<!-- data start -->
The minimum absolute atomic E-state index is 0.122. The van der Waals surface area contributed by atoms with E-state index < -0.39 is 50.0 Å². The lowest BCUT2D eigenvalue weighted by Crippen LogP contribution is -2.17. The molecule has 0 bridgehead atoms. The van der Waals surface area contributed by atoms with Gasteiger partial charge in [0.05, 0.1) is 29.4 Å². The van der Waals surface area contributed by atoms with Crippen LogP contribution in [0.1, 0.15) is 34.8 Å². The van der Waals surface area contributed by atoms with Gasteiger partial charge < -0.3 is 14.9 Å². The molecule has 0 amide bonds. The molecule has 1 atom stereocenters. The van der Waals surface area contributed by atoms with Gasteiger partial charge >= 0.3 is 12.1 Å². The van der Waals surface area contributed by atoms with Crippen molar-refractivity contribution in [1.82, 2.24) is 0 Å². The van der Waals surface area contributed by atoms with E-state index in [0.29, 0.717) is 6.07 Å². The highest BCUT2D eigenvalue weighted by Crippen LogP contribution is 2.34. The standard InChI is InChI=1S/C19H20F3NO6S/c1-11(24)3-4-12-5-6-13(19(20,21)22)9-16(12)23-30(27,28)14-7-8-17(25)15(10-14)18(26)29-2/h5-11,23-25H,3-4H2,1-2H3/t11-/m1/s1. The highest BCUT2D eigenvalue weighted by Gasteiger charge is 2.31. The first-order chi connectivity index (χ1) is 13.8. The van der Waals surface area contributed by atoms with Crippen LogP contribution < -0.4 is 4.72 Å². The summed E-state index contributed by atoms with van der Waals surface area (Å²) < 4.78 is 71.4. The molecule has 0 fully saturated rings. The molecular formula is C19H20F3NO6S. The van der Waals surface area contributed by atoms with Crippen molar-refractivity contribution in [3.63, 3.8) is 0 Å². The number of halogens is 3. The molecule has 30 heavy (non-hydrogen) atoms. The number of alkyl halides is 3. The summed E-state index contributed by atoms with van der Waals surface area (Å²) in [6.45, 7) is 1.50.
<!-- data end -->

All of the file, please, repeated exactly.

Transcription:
The minimum absolute atomic E-state index is 0.122. The van der Waals surface area contributed by atoms with E-state index < -0.39 is 50.0 Å². The lowest BCUT2D eigenvalue weighted by Crippen LogP contribution is -2.17. The molecule has 0 bridgehead atoms. The van der Waals surface area contributed by atoms with Gasteiger partial charge in [0.05, 0.1) is 29.4 Å². The van der Waals surface area contributed by atoms with Crippen LogP contribution in [0.1, 0.15) is 34.8 Å². The van der Waals surface area contributed by atoms with Gasteiger partial charge < -0.3 is 14.9 Å². The molecule has 0 amide bonds. The molecule has 1 atom stereocenters. The van der Waals surface area contributed by atoms with Gasteiger partial charge >= 0.3 is 12.1 Å². The van der Waals surface area contributed by atoms with Crippen molar-refractivity contribution in [1.82, 2.24) is 0 Å². The van der Waals surface area contributed by atoms with E-state index in [0.29, 0.717) is 6.07 Å². The highest BCUT2D eigenvalue weighted by Crippen LogP contribution is 2.34. The standard InChI is InChI=1S/C19H20F3NO6S/c1-11(24)3-4-12-5-6-13(19(20,21)22)9-16(12)23-30(27,28)14-7-8-17(25)15(10-14)18(26)29-2/h5-11,23-25H,3-4H2,1-2H3/t11-/m1/s1. The highest BCUT2D eigenvalue weighted by Gasteiger charge is 2.31. The first-order chi connectivity index (χ1) is 13.8. The van der Waals surface area contributed by atoms with Crippen LogP contribution < -0.4 is 4.72 Å². The summed E-state index contributed by atoms with van der Waals surface area (Å²) < 4.78 is 71.4. The molecule has 0 fully saturated rings. The molecular formula is C19H20F3NO6S. The van der Waals surface area contributed by atoms with Crippen molar-refractivity contribution in [3.63, 3.8) is 0 Å². The number of halogens is 3. The molecule has 30 heavy (non-hydrogen) atoms. The number of alkyl halides is 3. The summed E-state index contributed by atoms with van der Waals surface area (Å²) in [6.45, 7) is 1.50.